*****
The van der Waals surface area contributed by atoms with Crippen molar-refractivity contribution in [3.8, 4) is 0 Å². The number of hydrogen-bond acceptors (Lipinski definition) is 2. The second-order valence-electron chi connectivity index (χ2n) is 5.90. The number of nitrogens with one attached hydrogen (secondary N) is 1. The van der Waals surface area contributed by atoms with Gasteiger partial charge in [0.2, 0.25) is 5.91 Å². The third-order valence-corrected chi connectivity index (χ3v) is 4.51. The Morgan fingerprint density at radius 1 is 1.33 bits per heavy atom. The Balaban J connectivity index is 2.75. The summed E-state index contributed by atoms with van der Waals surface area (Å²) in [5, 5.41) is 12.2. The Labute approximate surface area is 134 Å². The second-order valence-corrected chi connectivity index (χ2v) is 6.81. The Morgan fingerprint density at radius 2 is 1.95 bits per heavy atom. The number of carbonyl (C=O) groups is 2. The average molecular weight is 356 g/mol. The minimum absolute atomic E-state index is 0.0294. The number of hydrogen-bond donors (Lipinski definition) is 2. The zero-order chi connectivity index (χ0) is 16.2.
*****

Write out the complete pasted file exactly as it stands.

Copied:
The van der Waals surface area contributed by atoms with Crippen molar-refractivity contribution in [3.8, 4) is 0 Å². The number of hydrogen-bond acceptors (Lipinski definition) is 2. The second-order valence-electron chi connectivity index (χ2n) is 5.90. The number of nitrogens with one attached hydrogen (secondary N) is 1. The van der Waals surface area contributed by atoms with Gasteiger partial charge in [0.2, 0.25) is 5.91 Å². The third-order valence-corrected chi connectivity index (χ3v) is 4.51. The Morgan fingerprint density at radius 1 is 1.33 bits per heavy atom. The Balaban J connectivity index is 2.75. The summed E-state index contributed by atoms with van der Waals surface area (Å²) in [5, 5.41) is 12.2. The Labute approximate surface area is 134 Å². The second-order valence-corrected chi connectivity index (χ2v) is 6.81. The Morgan fingerprint density at radius 2 is 1.95 bits per heavy atom. The number of carbonyl (C=O) groups is 2. The average molecular weight is 356 g/mol. The minimum absolute atomic E-state index is 0.0294. The number of hydrogen-bond donors (Lipinski definition) is 2. The zero-order chi connectivity index (χ0) is 16.2.